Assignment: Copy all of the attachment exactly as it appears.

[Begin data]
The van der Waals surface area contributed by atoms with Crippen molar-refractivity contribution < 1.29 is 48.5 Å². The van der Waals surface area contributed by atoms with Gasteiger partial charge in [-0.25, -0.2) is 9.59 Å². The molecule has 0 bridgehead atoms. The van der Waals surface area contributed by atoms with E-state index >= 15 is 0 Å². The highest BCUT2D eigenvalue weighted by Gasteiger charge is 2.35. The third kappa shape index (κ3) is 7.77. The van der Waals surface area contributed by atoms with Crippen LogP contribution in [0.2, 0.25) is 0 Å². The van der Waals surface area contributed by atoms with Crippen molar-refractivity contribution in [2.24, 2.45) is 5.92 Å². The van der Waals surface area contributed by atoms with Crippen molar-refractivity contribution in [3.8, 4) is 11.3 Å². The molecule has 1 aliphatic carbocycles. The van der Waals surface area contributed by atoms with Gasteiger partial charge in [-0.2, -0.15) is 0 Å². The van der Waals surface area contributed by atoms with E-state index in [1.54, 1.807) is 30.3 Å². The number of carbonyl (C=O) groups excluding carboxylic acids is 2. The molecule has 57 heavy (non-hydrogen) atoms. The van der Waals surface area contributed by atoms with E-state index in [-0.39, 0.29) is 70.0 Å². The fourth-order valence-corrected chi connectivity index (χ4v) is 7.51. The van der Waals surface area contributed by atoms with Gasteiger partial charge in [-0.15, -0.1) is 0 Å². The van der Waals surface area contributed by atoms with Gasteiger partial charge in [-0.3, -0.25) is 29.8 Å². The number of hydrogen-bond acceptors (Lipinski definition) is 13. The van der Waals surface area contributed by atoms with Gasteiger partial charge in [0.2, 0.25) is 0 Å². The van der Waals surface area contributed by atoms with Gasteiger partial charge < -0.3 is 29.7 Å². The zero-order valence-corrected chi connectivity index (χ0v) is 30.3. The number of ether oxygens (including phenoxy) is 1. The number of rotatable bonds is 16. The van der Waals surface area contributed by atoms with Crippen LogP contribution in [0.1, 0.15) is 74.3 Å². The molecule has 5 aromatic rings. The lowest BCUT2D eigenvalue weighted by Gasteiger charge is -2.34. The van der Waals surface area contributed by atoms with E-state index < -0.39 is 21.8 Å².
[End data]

The van der Waals surface area contributed by atoms with Crippen molar-refractivity contribution < 1.29 is 48.5 Å². The van der Waals surface area contributed by atoms with Gasteiger partial charge in [-0.25, -0.2) is 9.59 Å². The molecule has 0 bridgehead atoms. The van der Waals surface area contributed by atoms with E-state index >= 15 is 0 Å². The highest BCUT2D eigenvalue weighted by Gasteiger charge is 2.35. The third kappa shape index (κ3) is 7.77. The van der Waals surface area contributed by atoms with Crippen LogP contribution in [0.2, 0.25) is 0 Å². The van der Waals surface area contributed by atoms with Crippen molar-refractivity contribution in [2.24, 2.45) is 5.92 Å². The van der Waals surface area contributed by atoms with Crippen molar-refractivity contribution in [3.8, 4) is 11.3 Å². The molecule has 1 aliphatic carbocycles. The van der Waals surface area contributed by atoms with Gasteiger partial charge in [-0.2, -0.15) is 0 Å². The van der Waals surface area contributed by atoms with E-state index in [1.54, 1.807) is 30.3 Å². The number of carbonyl (C=O) groups excluding carboxylic acids is 2. The molecule has 57 heavy (non-hydrogen) atoms. The van der Waals surface area contributed by atoms with E-state index in [-0.39, 0.29) is 70.0 Å². The fourth-order valence-corrected chi connectivity index (χ4v) is 7.51. The van der Waals surface area contributed by atoms with Gasteiger partial charge in [-0.15, -0.1) is 0 Å². The van der Waals surface area contributed by atoms with Gasteiger partial charge in [-0.3, -0.25) is 29.8 Å². The number of hydrogen-bond acceptors (Lipinski definition) is 13. The van der Waals surface area contributed by atoms with Gasteiger partial charge in [0.2, 0.25) is 0 Å². The van der Waals surface area contributed by atoms with Gasteiger partial charge < -0.3 is 29.7 Å². The zero-order valence-corrected chi connectivity index (χ0v) is 30.3. The number of ether oxygens (including phenoxy) is 1. The number of rotatable bonds is 16. The van der Waals surface area contributed by atoms with Crippen LogP contribution in [0.1, 0.15) is 74.3 Å². The molecule has 5 aromatic rings. The lowest BCUT2D eigenvalue weighted by Gasteiger charge is -2.34. The van der Waals surface area contributed by atoms with E-state index < -0.39 is 21.8 Å².